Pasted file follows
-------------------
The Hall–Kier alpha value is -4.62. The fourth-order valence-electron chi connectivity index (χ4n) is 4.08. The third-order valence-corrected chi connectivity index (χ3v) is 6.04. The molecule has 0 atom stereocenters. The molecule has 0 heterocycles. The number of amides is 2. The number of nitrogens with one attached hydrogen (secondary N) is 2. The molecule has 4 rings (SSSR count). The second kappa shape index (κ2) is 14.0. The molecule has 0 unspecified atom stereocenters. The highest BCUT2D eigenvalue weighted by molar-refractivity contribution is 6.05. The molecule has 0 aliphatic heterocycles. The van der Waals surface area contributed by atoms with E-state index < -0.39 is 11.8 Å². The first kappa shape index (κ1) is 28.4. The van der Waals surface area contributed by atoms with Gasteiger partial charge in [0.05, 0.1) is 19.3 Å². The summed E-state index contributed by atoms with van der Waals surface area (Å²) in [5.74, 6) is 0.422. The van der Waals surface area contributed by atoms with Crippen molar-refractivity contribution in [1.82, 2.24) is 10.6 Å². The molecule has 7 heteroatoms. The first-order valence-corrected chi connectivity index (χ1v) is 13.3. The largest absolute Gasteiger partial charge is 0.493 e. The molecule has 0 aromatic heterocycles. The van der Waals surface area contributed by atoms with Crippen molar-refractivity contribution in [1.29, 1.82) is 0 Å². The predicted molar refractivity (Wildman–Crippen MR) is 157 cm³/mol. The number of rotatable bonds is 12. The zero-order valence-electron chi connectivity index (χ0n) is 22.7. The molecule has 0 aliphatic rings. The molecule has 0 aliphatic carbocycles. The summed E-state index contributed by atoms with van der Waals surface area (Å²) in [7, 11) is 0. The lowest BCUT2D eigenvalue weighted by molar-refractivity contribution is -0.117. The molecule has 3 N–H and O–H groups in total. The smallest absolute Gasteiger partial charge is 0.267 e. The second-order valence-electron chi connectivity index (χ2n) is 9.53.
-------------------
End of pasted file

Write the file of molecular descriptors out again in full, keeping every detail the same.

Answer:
The Hall–Kier alpha value is -4.62. The fourth-order valence-electron chi connectivity index (χ4n) is 4.08. The third-order valence-corrected chi connectivity index (χ3v) is 6.04. The molecule has 0 atom stereocenters. The molecule has 0 heterocycles. The number of amides is 2. The number of nitrogens with one attached hydrogen (secondary N) is 2. The molecule has 4 rings (SSSR count). The second kappa shape index (κ2) is 14.0. The molecule has 0 unspecified atom stereocenters. The highest BCUT2D eigenvalue weighted by molar-refractivity contribution is 6.05. The molecule has 0 aliphatic heterocycles. The van der Waals surface area contributed by atoms with E-state index < -0.39 is 11.8 Å². The first kappa shape index (κ1) is 28.4. The van der Waals surface area contributed by atoms with Gasteiger partial charge in [0.05, 0.1) is 19.3 Å². The summed E-state index contributed by atoms with van der Waals surface area (Å²) in [5.74, 6) is 0.422. The van der Waals surface area contributed by atoms with Crippen molar-refractivity contribution in [1.82, 2.24) is 10.6 Å². The molecule has 7 heteroatoms. The first-order valence-corrected chi connectivity index (χ1v) is 13.3. The largest absolute Gasteiger partial charge is 0.493 e. The molecule has 0 aromatic heterocycles. The van der Waals surface area contributed by atoms with Crippen molar-refractivity contribution in [1.29, 1.82) is 0 Å². The predicted molar refractivity (Wildman–Crippen MR) is 157 cm³/mol. The number of rotatable bonds is 12. The zero-order valence-electron chi connectivity index (χ0n) is 22.7. The molecule has 0 aliphatic rings. The molecule has 0 aliphatic carbocycles. The summed E-state index contributed by atoms with van der Waals surface area (Å²) in [7, 11) is 0. The lowest BCUT2D eigenvalue weighted by molar-refractivity contribution is -0.117. The molecule has 3 N–H and O–H groups in total. The smallest absolute Gasteiger partial charge is 0.267 e. The second-order valence-electron chi connectivity index (χ2n) is 9.53.